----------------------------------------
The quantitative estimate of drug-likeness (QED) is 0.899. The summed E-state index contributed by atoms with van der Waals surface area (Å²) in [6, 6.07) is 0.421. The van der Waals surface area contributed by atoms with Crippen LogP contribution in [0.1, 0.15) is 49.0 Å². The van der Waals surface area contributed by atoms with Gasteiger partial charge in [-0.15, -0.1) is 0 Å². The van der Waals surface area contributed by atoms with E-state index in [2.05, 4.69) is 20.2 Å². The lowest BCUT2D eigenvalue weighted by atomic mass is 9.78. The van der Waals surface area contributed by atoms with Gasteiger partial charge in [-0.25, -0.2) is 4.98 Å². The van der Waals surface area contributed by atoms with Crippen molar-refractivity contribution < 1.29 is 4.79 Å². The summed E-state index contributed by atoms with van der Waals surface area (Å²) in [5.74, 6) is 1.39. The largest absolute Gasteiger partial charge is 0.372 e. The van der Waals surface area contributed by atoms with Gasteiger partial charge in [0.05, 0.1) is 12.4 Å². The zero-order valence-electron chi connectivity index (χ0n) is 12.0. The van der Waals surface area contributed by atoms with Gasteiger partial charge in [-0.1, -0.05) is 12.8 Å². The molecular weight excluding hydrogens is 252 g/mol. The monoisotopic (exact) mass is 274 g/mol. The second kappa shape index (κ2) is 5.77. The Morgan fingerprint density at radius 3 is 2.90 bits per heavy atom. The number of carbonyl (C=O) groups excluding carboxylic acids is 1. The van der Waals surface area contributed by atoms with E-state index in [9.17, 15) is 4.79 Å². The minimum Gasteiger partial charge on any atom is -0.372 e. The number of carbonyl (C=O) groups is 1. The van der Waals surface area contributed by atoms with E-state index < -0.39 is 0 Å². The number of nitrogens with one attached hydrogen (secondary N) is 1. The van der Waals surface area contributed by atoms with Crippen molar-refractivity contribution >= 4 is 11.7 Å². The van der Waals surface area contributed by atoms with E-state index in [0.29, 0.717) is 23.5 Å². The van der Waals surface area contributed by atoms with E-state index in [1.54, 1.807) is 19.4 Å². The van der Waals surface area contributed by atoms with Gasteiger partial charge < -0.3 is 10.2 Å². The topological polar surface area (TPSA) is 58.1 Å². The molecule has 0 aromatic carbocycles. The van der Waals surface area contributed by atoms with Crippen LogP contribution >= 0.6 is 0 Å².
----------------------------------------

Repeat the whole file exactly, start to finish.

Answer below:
The quantitative estimate of drug-likeness (QED) is 0.899. The summed E-state index contributed by atoms with van der Waals surface area (Å²) in [6, 6.07) is 0.421. The van der Waals surface area contributed by atoms with Crippen LogP contribution in [0.1, 0.15) is 49.0 Å². The van der Waals surface area contributed by atoms with Gasteiger partial charge in [-0.15, -0.1) is 0 Å². The van der Waals surface area contributed by atoms with E-state index in [2.05, 4.69) is 20.2 Å². The lowest BCUT2D eigenvalue weighted by atomic mass is 9.78. The van der Waals surface area contributed by atoms with Gasteiger partial charge in [-0.25, -0.2) is 4.98 Å². The van der Waals surface area contributed by atoms with Crippen molar-refractivity contribution < 1.29 is 4.79 Å². The summed E-state index contributed by atoms with van der Waals surface area (Å²) in [5.74, 6) is 1.39. The largest absolute Gasteiger partial charge is 0.372 e. The van der Waals surface area contributed by atoms with Gasteiger partial charge in [0.05, 0.1) is 12.4 Å². The zero-order valence-electron chi connectivity index (χ0n) is 12.0. The van der Waals surface area contributed by atoms with Gasteiger partial charge in [-0.1, -0.05) is 12.8 Å². The molecular weight excluding hydrogens is 252 g/mol. The monoisotopic (exact) mass is 274 g/mol. The second kappa shape index (κ2) is 5.77. The Morgan fingerprint density at radius 3 is 2.90 bits per heavy atom. The number of carbonyl (C=O) groups excluding carboxylic acids is 1. The van der Waals surface area contributed by atoms with E-state index in [9.17, 15) is 4.79 Å². The minimum Gasteiger partial charge on any atom is -0.372 e. The number of carbonyl (C=O) groups is 1. The van der Waals surface area contributed by atoms with E-state index < -0.39 is 0 Å². The number of nitrogens with one attached hydrogen (secondary N) is 1. The van der Waals surface area contributed by atoms with Crippen molar-refractivity contribution >= 4 is 11.7 Å². The van der Waals surface area contributed by atoms with E-state index in [0.29, 0.717) is 23.5 Å². The van der Waals surface area contributed by atoms with E-state index in [1.54, 1.807) is 19.4 Å². The van der Waals surface area contributed by atoms with Gasteiger partial charge < -0.3 is 10.2 Å². The topological polar surface area (TPSA) is 58.1 Å². The molecule has 0 aromatic carbocycles. The van der Waals surface area contributed by atoms with Crippen LogP contribution >= 0.6 is 0 Å².